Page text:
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May loan growth slowest in over a year

BANK LENDING in May grew at its slowest pace in over a year, reflecting the impact of high interest rates, while domestic liquidity expanded by 6.6% in the same month.

Data from the Bangko Sentral ng Pilipinas (BSP) released late Friday showed outstanding loans by big banks, net of reverse repurchase (RRP) placements with the central bank, expanded by 9.4% to P10.9 trillion in May from P9.97 trillion a year ago. 

However, loan growth in May was slightly weaker than the 9.7% expansion in April. This is the slowest credit growth in 15 months or since the 8.9% print in March 2022.

Month on month, outstanding universal and commercial bank loans, net of RRPs, increased by 0.7%, the BSP said.

“The moderation in bank lending activity reflects the impact of the BSP’s cumulative policy rate adjustments,” outgoing BSP Governor Felipe M. Medalla said in a statement.

Since May 2022, the Monetary Board has raised borrowing costs by 425 basis points (bps). The key benchmark interest rate currently stands at 6.25% — the highest in nearly 16 years.

Rizal Commercial Banking Corp. Chief Economist Michael L. Ricafort attributed the weaker growth in lending to higher borrowing costs, as it became more expensive for businesses and consumers to obtain loans. This partly slowed the demand for loans, he added.

“Overall bank lending growth seems pretty modest, currently at high single digit combined with around 11.5% nominal growth for the economy pretty much reduces the probably of a sharp spike in nonperforming loans (NPLs),” Bank of the Philippine Islands (BPI) Lead Economist Emilio S. Neri, Jr. said.

Mr. Neri noted that with high interest rates, “the probability of a surge in NPLs is much lower than when rates were zero or negative.”

The latest central bank data showed the banking industry’s gross NPL ratio increased to 3.41% in April from 3.33% in March, but still lower than 3.93% a year earlier.

“In general, a positive real interest rate environment helps us avoid excessive risk-taking among lenders and borrowers,” Mr. Neri added.

Based on BSP data, outstanding loans to residents, net of RRPs, rose by 9.3% in May, slower than the 9.6% print in April.

Borrowings for production activities rose by 7.9% to P9.5 trillion in May, easing from 8.3% in the previous month.

This was driven by the faster expansion in loans for professional, scientific and technical services (53.8% in May from -40.6% in April), administrative and support services (36.3% from 34.3%), electricity, gas, steam, and air-conditioning supply (14.1% from 12.4%), and real estate activities (5.5% from 4.5%).

Slower month-on-month growth was seen in loans for manufacturing (0.6% in May from 9.4% in April), wholesale and retail trade, repair of motor vehicles and motorcycles (8.6% from 10.3%), information and communication (15.9% from 19%), and agriculture (3.7% from 4.5%)

BSP data also showed a decline in arts, entertainment, and recreation (-7.4% from 4.9 in April) and education (-6.8% from -4.7%).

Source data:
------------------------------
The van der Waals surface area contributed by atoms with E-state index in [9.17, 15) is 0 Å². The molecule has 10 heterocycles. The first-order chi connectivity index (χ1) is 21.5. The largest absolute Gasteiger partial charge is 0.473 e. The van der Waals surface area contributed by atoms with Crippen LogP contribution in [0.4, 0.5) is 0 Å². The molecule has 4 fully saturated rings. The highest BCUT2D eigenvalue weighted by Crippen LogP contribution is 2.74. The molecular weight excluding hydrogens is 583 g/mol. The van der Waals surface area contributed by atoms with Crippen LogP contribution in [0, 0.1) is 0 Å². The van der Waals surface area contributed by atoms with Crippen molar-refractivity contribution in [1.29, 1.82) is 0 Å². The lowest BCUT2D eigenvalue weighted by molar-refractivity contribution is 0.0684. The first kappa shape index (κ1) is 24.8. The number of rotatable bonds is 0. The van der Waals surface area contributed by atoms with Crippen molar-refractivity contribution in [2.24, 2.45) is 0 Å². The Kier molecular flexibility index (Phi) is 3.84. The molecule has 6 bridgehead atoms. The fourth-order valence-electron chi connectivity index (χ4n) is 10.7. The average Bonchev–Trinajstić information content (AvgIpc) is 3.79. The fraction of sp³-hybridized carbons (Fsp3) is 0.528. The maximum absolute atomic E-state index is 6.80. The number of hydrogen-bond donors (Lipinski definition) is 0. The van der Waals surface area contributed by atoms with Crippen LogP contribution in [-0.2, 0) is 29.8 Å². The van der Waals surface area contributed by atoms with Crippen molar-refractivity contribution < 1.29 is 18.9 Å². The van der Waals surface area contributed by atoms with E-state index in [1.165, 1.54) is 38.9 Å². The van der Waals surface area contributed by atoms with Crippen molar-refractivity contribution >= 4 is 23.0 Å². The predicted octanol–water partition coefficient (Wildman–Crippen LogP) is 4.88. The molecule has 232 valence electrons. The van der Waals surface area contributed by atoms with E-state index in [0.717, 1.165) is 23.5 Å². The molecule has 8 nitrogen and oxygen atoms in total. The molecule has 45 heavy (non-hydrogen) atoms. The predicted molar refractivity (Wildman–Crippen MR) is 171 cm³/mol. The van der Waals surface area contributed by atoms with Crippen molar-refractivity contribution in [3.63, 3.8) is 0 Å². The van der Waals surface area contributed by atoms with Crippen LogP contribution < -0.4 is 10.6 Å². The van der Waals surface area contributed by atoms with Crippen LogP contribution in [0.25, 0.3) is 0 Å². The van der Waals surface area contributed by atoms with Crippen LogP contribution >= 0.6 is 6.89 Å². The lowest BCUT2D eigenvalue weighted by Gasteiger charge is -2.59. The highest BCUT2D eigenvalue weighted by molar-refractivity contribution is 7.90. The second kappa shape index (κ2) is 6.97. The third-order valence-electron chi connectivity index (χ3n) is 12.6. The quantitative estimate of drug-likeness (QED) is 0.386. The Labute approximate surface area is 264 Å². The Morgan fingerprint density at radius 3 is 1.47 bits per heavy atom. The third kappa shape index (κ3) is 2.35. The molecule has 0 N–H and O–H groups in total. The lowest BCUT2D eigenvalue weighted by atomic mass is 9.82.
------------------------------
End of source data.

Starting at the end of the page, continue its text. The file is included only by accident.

Meanwhile, consumer loans to residents rose by 22.7% to P1.09 trillion, slightly easing from the 22.3% print in April.

Credit card loans jumped by 29% in May, a tad weaker from the 29.9% in April. Salary-based general purpose consumption loans also eased to 52.9% from the 56.2% in the previous month. 

Borrowings for motor vehicles expanded by 4.1%, improving from the 1.9% seen in April.

Outstanding loans to nonresidents also rose at a faster rate of 13.2% in May from the 2.2% print in the previous month.

Mr. Ricafort said measures to further reopen the economy would boost demand for loans.

“Businesses and industries can also plan better and become more decisive with new investments and expansion plans, which entail more demand for loans and other fund-raising activities,” he said.

Cooling inflation may also spur loan demand, he added, especially if the BSP begins cutting policy rates next year.

Despite slower credit growth, domestic liquidity rose by 6.6% annually to P16.3 trillion in May, the BSP said in a separate statement.

This was unchanged from the 6.6% expansion in April. Month on month, liquidity rose by about 0.3%.

Money supply, or M3, is considered as the broadest measure of liquidity in an economy.

In May, domestic claims rose by 11.4%, slightly slower than the 11.9% logged in April.

Net borrowings of the central government expanded by 18.3% in May, easing from the revised 20.2% in April.

Net claims on the private sector grew by 9.3% in May, slower than the revised 9.8% in April.

Meanwhile, net foreign assets (NFA) rose by 2.7% in May, a turnaround from the 0.2% contraction in April.

The central bank’s NFA position grew by 4.2% from 2.5% in the previous month, while the NFA of banks declined due to higher bills payable.

“Looking ahead, the BSP will continue to ensure that domestic liquidity conditions remain consistent with the BSP’s price and financial stability objectives,” Mr. Medalla added. — Keisha B. Ta-asan

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